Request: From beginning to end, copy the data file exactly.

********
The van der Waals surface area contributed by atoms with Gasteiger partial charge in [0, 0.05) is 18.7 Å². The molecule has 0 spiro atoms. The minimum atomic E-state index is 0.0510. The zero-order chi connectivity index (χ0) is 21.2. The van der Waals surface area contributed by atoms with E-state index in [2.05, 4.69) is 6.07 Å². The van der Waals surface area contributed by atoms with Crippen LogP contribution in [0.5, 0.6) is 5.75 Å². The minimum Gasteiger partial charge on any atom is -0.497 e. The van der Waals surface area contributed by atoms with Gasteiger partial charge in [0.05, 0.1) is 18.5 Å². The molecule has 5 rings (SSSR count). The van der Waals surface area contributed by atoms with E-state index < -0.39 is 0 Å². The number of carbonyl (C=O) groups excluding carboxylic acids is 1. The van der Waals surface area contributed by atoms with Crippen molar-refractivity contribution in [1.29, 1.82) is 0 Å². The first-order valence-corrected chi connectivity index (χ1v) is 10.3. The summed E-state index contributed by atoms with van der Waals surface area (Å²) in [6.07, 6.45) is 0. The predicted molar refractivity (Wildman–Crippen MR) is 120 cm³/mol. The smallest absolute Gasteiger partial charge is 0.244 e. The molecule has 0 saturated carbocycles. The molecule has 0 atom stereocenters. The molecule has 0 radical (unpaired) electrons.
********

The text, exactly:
The van der Waals surface area contributed by atoms with Gasteiger partial charge in [0, 0.05) is 18.7 Å². The molecule has 0 spiro atoms. The minimum atomic E-state index is 0.0510. The zero-order chi connectivity index (χ0) is 21.2. The van der Waals surface area contributed by atoms with E-state index in [2.05, 4.69) is 6.07 Å². The van der Waals surface area contributed by atoms with Crippen LogP contribution in [0.5, 0.6) is 5.75 Å². The minimum Gasteiger partial charge on any atom is -0.497 e. The van der Waals surface area contributed by atoms with Gasteiger partial charge in [0.05, 0.1) is 18.5 Å². The molecule has 5 rings (SSSR count). The van der Waals surface area contributed by atoms with E-state index < -0.39 is 0 Å². The number of carbonyl (C=O) groups excluding carboxylic acids is 1. The van der Waals surface area contributed by atoms with Crippen molar-refractivity contribution in [1.29, 1.82) is 0 Å². The first-order valence-corrected chi connectivity index (χ1v) is 10.3. The summed E-state index contributed by atoms with van der Waals surface area (Å²) in [6.07, 6.45) is 0. The predicted molar refractivity (Wildman–Crippen MR) is 120 cm³/mol. The smallest absolute Gasteiger partial charge is 0.244 e. The molecule has 0 saturated carbocycles. The molecule has 0 atom stereocenters. The molecule has 0 radical (unpaired) electrons.